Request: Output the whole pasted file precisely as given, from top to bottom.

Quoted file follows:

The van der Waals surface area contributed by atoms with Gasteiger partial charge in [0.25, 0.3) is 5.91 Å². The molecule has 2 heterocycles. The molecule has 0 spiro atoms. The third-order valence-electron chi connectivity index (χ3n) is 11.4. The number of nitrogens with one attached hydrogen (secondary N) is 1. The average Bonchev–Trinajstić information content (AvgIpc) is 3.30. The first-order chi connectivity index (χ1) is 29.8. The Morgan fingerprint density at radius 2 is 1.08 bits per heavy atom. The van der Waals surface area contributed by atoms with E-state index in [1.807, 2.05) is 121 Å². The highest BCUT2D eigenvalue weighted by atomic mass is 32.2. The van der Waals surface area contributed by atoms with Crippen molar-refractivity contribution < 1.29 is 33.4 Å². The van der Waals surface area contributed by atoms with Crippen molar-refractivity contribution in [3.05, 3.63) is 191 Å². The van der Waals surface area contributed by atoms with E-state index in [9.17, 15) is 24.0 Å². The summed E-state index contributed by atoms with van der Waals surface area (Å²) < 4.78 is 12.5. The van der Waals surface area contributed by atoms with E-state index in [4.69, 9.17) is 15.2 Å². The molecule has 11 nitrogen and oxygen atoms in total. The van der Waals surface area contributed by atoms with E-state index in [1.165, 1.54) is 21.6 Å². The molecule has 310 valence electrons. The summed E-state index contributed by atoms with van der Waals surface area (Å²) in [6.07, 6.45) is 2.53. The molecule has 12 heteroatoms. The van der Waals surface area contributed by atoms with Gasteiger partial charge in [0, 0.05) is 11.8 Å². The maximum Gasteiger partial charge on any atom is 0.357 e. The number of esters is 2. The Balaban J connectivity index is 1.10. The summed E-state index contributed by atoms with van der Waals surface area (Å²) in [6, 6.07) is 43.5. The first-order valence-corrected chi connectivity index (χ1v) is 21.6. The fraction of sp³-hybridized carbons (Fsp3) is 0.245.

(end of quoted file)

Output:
The van der Waals surface area contributed by atoms with Gasteiger partial charge in [0.25, 0.3) is 5.91 Å². The molecule has 2 heterocycles. The molecule has 0 spiro atoms. The third-order valence-electron chi connectivity index (χ3n) is 11.4. The number of nitrogens with one attached hydrogen (secondary N) is 1. The average Bonchev–Trinajstić information content (AvgIpc) is 3.30. The first-order chi connectivity index (χ1) is 29.8. The Morgan fingerprint density at radius 2 is 1.08 bits per heavy atom. The van der Waals surface area contributed by atoms with E-state index in [1.807, 2.05) is 121 Å². The highest BCUT2D eigenvalue weighted by atomic mass is 32.2. The van der Waals surface area contributed by atoms with Crippen molar-refractivity contribution < 1.29 is 33.4 Å². The van der Waals surface area contributed by atoms with Crippen molar-refractivity contribution in [3.05, 3.63) is 191 Å². The van der Waals surface area contributed by atoms with E-state index in [9.17, 15) is 24.0 Å². The summed E-state index contributed by atoms with van der Waals surface area (Å²) < 4.78 is 12.5. The van der Waals surface area contributed by atoms with E-state index in [4.69, 9.17) is 15.2 Å². The molecule has 11 nitrogen and oxygen atoms in total. The van der Waals surface area contributed by atoms with E-state index in [1.165, 1.54) is 21.6 Å². The molecule has 310 valence electrons. The summed E-state index contributed by atoms with van der Waals surface area (Å²) in [6.07, 6.45) is 2.53. The molecule has 12 heteroatoms. The van der Waals surface area contributed by atoms with Gasteiger partial charge in [0, 0.05) is 11.8 Å². The maximum Gasteiger partial charge on any atom is 0.357 e. The number of esters is 2. The Balaban J connectivity index is 1.10. The summed E-state index contributed by atoms with van der Waals surface area (Å²) in [6, 6.07) is 43.5. The first-order valence-corrected chi connectivity index (χ1v) is 21.6. The fraction of sp³-hybridized carbons (Fsp3) is 0.245.